LCs are small groups of faculty/instructors who come together regularly over the course of a year to discuss various aspects of their teaching, support each other, and/or work together to solve a shared pedagogical problem or question. LCs can range from informal to quite structured, depending on the needs and goals of the group. The CTL is currently supporting 3 FLCs (see below) and is always willing to form more, based on faculty interest.
What are some examples of Learning Communities?
A learning community might be formed to:
- Support a cohort of faculty at a similar point in their careers
- Share ideas for improved teaching of a particular pedagogical approach (like service learning or problem-based learning)
- Investigate the potential of a new classroom practice or tool (like “flipping” or student response systems)
- Build community and support for teaching a common course (like First Year Seminars or Intro to Biology)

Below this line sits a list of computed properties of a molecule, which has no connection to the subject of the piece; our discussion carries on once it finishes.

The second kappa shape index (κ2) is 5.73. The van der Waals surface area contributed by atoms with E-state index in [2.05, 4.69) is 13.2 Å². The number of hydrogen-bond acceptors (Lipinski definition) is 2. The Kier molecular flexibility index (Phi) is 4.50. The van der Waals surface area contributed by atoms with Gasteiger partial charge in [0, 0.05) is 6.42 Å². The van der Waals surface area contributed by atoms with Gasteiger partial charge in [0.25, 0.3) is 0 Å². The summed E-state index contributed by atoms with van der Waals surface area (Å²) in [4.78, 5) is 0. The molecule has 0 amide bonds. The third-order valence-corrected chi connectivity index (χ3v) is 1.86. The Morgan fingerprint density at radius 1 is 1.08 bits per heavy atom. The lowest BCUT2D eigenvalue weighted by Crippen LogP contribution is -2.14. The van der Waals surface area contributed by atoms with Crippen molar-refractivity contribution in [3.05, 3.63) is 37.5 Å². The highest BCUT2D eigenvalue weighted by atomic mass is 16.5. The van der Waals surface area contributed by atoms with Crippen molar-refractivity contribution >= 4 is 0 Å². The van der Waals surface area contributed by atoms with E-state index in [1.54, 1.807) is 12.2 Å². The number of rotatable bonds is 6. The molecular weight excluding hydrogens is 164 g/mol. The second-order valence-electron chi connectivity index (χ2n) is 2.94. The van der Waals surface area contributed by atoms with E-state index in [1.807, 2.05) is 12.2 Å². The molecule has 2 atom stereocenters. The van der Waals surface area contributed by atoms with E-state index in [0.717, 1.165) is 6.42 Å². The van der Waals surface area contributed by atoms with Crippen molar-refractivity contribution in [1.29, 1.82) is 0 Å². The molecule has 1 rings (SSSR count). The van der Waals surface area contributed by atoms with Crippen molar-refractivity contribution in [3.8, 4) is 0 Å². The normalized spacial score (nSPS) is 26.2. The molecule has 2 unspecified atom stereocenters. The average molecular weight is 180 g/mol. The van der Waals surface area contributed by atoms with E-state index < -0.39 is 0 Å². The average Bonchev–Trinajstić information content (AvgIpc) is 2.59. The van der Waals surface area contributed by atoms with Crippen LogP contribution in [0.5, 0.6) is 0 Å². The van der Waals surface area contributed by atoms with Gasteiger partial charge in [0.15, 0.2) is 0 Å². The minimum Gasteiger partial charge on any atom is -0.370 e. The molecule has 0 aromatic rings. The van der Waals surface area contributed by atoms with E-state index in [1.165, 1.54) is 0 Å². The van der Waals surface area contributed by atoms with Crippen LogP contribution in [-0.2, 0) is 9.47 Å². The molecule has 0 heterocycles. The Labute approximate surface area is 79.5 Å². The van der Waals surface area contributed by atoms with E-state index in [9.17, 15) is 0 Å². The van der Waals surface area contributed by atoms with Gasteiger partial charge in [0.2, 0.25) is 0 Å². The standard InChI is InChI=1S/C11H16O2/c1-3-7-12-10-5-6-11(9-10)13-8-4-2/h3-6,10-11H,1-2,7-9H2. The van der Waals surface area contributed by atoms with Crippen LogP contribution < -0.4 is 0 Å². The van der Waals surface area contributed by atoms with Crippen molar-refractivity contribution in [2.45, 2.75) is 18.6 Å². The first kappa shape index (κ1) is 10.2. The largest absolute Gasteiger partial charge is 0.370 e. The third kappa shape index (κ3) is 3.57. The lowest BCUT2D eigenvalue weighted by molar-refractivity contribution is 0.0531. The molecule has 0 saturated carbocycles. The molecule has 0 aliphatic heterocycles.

- Discuss scholarship on issues of concern to faculty and their classrooms (like diversity or campus climate)
- Connect faculty in more intentional ways with people and services that might improve student learning
What are the advantages to joining a LC?
Well, just to name a few, a LC can provide: new ideas for teaching, opportunities to slow down and reflect, scholarly camaraderie, intercollegiate connections, emotional support, potential avenues for publication, and, often, a free lunch! Above all, a LC is a safe place to challenge yourself to grow as a teacher and life-long learner.